The Making Of The President 1972

Author: Theodore H. White
Publisher: Harper Collins
ISBN: 0062027115
Size: 71.38 MB
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“[White] revolutionized the art of political reporting.” —William F. Buckley The Making of the President 1972 is the fourth book in Theodore H. White’s landmark series, a riveting account of the 1972 presidential campaign and Richard M. Nixon’s precedent-shattering landslide victory. White had made history with his groundbreaking narrative The Making of the President 1960, winning the Pulitzer Prize for revolutionizing the way that presidential campaigns were reported. Now, The Making of the President 1972—back in print, freshly repackaged, and with a new foreword by Cokie Roberts—joins Theodore Sorensen’s Kennedy, White’s The Making of the President 1960, 1964, and 1968, and other classics in the burgeoning Harper Perennial Political Classics series.

The Complete Book Of U S Presidents

Author: William A. DeGregorio
Publisher: Barricade Books Incorporated
ISBN: 9781569803622
Size: 58.65 MB
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Chronologically profiles America's chief executives from George Washington to Barack Obama, including facts about each leader's childhood, education, religious beliefs, military service, election, and administration.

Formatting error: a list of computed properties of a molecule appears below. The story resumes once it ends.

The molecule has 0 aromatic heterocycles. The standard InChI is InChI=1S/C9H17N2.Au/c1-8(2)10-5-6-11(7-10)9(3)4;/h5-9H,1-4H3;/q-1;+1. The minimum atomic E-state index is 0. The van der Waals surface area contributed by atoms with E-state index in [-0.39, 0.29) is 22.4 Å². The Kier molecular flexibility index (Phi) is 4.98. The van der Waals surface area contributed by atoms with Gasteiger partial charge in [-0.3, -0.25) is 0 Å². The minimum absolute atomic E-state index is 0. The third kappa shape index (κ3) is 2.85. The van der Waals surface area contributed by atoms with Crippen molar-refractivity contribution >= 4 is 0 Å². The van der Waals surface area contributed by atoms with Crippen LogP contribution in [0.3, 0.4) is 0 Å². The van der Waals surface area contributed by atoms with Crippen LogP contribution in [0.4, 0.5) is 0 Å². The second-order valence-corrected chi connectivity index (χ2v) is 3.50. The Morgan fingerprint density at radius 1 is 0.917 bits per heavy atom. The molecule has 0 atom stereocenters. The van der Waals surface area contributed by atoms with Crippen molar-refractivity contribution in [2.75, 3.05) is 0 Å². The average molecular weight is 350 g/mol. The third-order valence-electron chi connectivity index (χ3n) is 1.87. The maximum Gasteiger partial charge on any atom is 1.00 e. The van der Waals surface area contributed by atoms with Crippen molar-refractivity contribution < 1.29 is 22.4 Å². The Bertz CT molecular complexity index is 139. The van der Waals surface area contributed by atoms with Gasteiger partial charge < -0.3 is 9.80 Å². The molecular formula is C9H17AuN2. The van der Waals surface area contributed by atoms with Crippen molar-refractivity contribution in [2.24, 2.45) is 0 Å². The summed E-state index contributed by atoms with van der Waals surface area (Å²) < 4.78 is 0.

The Ordeal Of The Reunion

Author: Mark Wahlgren Summers
Publisher: UNC Press Books
ISBN: 1469617579
Size: 22.36 MB
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"For a generation, scholarship on the Reconstruction era has rightly focused on the struggles of the recently enslaved for a meaningful freedom and defined its success or failure largely in those terms. Summers goes beyond this vitally important question, focusing on Reconstruction's need to form an enduring Union without sacrificing the framework of federalism and republican democracy. This book offers a fresh explanation for Reconstruction's demise and a case for its essential successes as well as its great failures. Indeed, this book demonstrates the extent to which the victors' aims in 1865 were met--and at what cost"--